The team found low hatchling success rates, meaning the robins had a hard time reproducing in these areas.
Zwiernik recently presented his findings at a conference. He said people were shocked that this was happening in 2014.
“I was shocked as well. I’ve been doing this for 15 years now…. Many, many studies over seven years, trying to find subtle differences … and in this one it really just hits you over your head. You don’t need a giant study design to get your answer. You can test your hypothesis in one year with 29 samples. It’s nothing like I’ve seen in my career.”
Cleanup was planned, but bird study helped score funding
Zwiernik’s study was paid for by a community group pushing for more cleanup in St. Louis. The Pine River Superfund Citizen Task Force gave Zwiernik $15,000 for his study.
The EPA and the state have known about the nasty chemicals in the neighborhood since around 2006. Some areas had been fenced off because the DDT levels were unsafe for people.
And before MSU's bird study, officials had decided that the yards in the nine-block area should be cleaned.
But federal Superfund money is tight. What money there is goes to the worst sites first. News of the dying robins helped build the case that this place needed the money.
The EPA is cleaning up the yards now. It will likely spend around $12 million to excavate and replace soil in the affected areas.
Fifty-two homes had their soil excavated and replaced this year. The EPA hopes to complete another 45 homes next year.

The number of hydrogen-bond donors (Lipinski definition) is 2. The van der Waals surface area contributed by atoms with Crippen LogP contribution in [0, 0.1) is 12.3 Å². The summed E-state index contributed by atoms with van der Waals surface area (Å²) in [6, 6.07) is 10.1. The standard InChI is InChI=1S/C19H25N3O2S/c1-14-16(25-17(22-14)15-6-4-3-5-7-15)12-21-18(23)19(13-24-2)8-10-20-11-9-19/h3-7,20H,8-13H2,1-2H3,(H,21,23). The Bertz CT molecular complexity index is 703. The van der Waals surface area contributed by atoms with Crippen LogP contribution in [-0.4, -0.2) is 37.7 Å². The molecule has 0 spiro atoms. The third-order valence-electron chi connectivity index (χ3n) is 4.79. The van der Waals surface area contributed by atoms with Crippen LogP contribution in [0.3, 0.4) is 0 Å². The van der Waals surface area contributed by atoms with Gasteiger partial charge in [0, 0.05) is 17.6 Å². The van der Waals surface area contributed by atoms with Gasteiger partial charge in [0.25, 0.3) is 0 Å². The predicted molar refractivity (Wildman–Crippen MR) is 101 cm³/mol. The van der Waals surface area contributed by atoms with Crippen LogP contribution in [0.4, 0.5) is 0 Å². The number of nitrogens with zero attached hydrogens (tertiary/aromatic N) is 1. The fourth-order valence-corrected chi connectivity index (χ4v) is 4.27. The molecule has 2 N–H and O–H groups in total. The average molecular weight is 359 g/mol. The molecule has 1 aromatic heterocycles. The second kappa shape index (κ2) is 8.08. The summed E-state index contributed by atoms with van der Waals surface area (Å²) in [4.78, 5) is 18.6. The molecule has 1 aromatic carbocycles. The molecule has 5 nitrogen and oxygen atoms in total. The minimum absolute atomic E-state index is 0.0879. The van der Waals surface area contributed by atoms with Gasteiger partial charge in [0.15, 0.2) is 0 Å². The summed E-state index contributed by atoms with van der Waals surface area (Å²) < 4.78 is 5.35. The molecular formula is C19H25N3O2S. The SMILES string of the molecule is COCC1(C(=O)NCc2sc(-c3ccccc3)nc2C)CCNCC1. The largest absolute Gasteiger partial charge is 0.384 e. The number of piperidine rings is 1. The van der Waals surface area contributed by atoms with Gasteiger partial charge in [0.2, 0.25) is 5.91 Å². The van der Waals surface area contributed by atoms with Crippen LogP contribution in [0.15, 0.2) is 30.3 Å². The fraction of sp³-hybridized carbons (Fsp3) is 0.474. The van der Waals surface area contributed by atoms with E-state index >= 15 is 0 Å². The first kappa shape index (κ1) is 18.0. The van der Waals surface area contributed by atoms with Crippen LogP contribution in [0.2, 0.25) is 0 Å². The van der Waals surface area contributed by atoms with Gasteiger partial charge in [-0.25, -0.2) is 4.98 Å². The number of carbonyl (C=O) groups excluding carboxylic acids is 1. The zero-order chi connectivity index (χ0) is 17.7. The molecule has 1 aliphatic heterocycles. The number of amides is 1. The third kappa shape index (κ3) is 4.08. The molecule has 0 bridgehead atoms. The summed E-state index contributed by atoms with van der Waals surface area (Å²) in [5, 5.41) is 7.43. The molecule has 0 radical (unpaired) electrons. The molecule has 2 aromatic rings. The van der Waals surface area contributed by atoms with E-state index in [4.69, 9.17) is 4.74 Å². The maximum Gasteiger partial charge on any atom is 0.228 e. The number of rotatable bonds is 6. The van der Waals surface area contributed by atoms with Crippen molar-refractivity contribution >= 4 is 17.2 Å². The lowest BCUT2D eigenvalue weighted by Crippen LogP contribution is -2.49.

The EPA believes, through its soil testing, that most of the contamination sits in this nine-block area, but it's beginning to test the soil outside of this neighborhood.
Searching for the boundary of pollution in St. Louis
In the meantime, volunteers in the community continue to collect the birds they find. The 2013 study found a couple of robins outside the nine-block area that had elevated levels of DDT. Those birds were collected by a mailman in St. Louis.
Zwiernik doesn't have the funding to continue his study, so the birds that are collected now are tested by the state.
Last July, I went out with Terry Jelenek to collect a dead robin.
The robin that he was collecting was young, a fledgling. It sat outside the nine-block area, but less than a mile from the old chemical plant.
Jelenek put the bird in a sterilized bottle, and recorded all kinds of data. He and other volunteers were trained by Zwiernik in how to collect the samples.
Then, the bird goes in a freezer so it can later be tested. In 2014, three birds were collected. One inside the nine-block area likely died of neurotoxicity from DDT. One was too decayed to do analysis on, and the one collected in the photo showed signs of DDT exposure, but likely did not die from the chemical.
“This study has been great for St. Louis, cleaning it up," says Jelenek.
The EPA and the state will be here for a long time trying to clean things up, and the robins arriving in the spring could help pinpoint where the problems are.
Tomorrow, we continue our series on the legacy left behind by the Velsicol Chemical Corporation. We'll hear how the chemicals are affecting the town's water supply. You can find more on our series here.